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Vietnam’s ‘Mini-China’ days over amid covid-era boom

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As much of the globe struggles to avoid Covid-19-related recessions, Vietnam faces an entirely different dilemma: overheating. 

The 6.5% growth the government predicts in 2021 already has the inflation-phobes warning about big trouble to come.

Hardly. If Japan has taught the globe anything it’s that it’s easier to cap runaway prices than to pull them out of a deflationary spiral. At the same time, Vietnam is that rarest of emerging nations: one that navigated the trade war masterfully, kept coronavirus deaths to a minimum and formed the vanguard of economies putting pandemic fallout in the rearview mirror.

This has economics writers tripping over themselves doing what-the-world-can-learn-from-Hanoi think pieces. Yet here’s a more interesting take: whether Prime Minister Nguyen Xuan Phuc’s government has actually learned the lessons from Vietnam’s last 20 years.

Tokyo, after all, still hasn’t heeded the lessons of “Japanization.” Rather than recalibrating growth engines, Japan is just throwing more and more—and more!—stimulus at an aging, uncompetitive economy. The U.S. still likes to think the answer to every problem is more tax cuts.

If the richest, most developed economies can’t learn new tricks, what hope does Vietnam, per capita income around $3,000, have? Lots, actually, so long as Phuc’s team makes the most of the post-Covid run it’s on.

One of the most glaring lessons from Vietnam’s last two decades is addressing the “pendulum economics” problem.

Any investor with even a passing interest knows that global markets tend to be wildly bullish on Vietnam or intensely negative. There’s rarely any middle ground. And so, boom-bust cycles that emerge like clockwork has been a Vietnamese hallmark since the late 1990s.

Some might say longer, of course. Ever since 1986, the year Hanoi launched its “Doi Moi” market-opening journey to today’s Covid-era success case. Financial turbulence has been Vietnam’s most consistent feature.

Until now, perhaps. Phuc’s team, it seems, is getting under the economy’s hood to tame the amplitude of the ups and downs.

One big source of the swings: Hanoi’s unhealthy preoccupation with exchange rates. For years now, the State Bank of Vietnam’s obsessive management of the dong has often provoked, inadvertently, these sudden shifts in investor sentiment.

Efforts to hold the dong down at excessively low levels can also get Hanoi in trouble with Washington. Case in point: the Trump administration labeling Vietnam a “currency manipulator” on the way out the door late last year. At the time, it smacked of sour grapes. Former President Donald Trump was miffed that factory jobs fleeing China were rushing to Vietnam rather than the U.S.

Yet an undervalued dong can lead to economic overheating that causes Vietnam’s pendulum to swing more widely. So, less dong-related policy zigzags would be all for the better.

Phuc’s team also must use this window of opportunity to shrink the state sector once and for all. With its factory-heavy growth model, communist politics, sizable population, low labor and land costs, rapid gross domestic product and geographical placement makes Vietnam a “mini-China” of sorts. This gives Vietnam a unique advantage in Southeast Asia as Trump’s tariffs and bans on companies caused a shakeup in production cycles.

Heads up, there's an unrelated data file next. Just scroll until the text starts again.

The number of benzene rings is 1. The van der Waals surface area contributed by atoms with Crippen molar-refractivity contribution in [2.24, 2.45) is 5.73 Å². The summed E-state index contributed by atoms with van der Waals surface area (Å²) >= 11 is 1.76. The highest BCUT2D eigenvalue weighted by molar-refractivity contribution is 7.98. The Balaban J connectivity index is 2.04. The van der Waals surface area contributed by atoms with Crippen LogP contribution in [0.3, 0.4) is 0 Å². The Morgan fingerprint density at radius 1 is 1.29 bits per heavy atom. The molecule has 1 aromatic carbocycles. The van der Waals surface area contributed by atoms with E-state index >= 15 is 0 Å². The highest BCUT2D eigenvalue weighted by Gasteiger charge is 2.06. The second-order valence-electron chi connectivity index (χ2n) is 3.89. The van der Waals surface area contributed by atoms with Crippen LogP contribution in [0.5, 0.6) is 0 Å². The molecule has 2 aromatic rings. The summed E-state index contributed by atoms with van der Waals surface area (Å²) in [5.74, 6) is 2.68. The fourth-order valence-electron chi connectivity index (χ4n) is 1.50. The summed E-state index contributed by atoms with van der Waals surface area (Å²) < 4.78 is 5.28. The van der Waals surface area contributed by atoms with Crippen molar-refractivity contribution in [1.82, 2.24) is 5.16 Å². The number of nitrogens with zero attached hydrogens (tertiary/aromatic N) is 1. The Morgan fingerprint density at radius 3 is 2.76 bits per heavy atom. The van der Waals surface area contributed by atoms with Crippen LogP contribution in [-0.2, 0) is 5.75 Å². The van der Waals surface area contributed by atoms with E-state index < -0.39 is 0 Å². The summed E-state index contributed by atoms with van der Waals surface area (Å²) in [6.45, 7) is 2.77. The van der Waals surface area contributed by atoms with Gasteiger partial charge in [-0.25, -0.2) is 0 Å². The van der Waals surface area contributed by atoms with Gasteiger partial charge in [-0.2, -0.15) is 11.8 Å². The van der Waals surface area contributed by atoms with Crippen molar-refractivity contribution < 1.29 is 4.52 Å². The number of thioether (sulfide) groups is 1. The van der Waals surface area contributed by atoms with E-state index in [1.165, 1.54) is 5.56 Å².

Vietnam also sufferers a China-like affinity for sprawling state-owned enterprises. Yet SOE’s now stand as barriers to progress. They use their deep political ties to stymie the transition to an innovative, productive and startup-friendly growth model that creates millions of office jobs—and fresh wealth.

Altering economic power in top-down Vietnam requires great political will on Phuc’s part. That means reducing subsidies and preferential treatment for the inefficient and often graft-ridden state sector. And setting the stage for a private-sector boom.

With Vietnam enjoying China-like growth this year, there’s never been a better time to shift regulatory and tax codes in favor of small-to-midsize enterprises. Manufacturing jobs are plenty important. But in today’s “unicorn” crazed world, generating more economic energy from the ground up is more impactful.

The main objective is to diversify growth engines away from cheap exports toward services, innovation and tech startups that grow into $1 billion-plus valuation unicorns.

Vietnam has thrived producing electronic home appliances, furniture, garments, shoes, machine tools and smartphones for the West. The trick now is to swing the pendulum of policy priorities toward regulatory reform and improved education and training. And to incentivize risk-taking in ways that shift power from top to bottom.

This, of course, is true of Phuc’s Party, too. The last 20 years of boom-bust cycles are largely the result of a risk-averse government. Yet why not take the success of recent years out for a ride?

Vietnam winning Trump’s trade war and shining amid Covid-19 turmoil suggests Hanoi has a certain spring in its step. Phuc’s government even managed to navigate around China’s Covid-19 bullying in which it browbeats smaller countries to buy its vaccines. There’s much to learn from here.

Yet there’s no immunity from falling into a self-defeating economic pattern, as Vietnam did. There’s reason to hope that Vietnam, under Phuc’s leadership, is in fact learning the lessons of Hanoi’s past—and making that economic pendulum a relic of the past. It’s time Hanoi turned this hope into reality.

By William Pesek – Forbes – March 31, 2021

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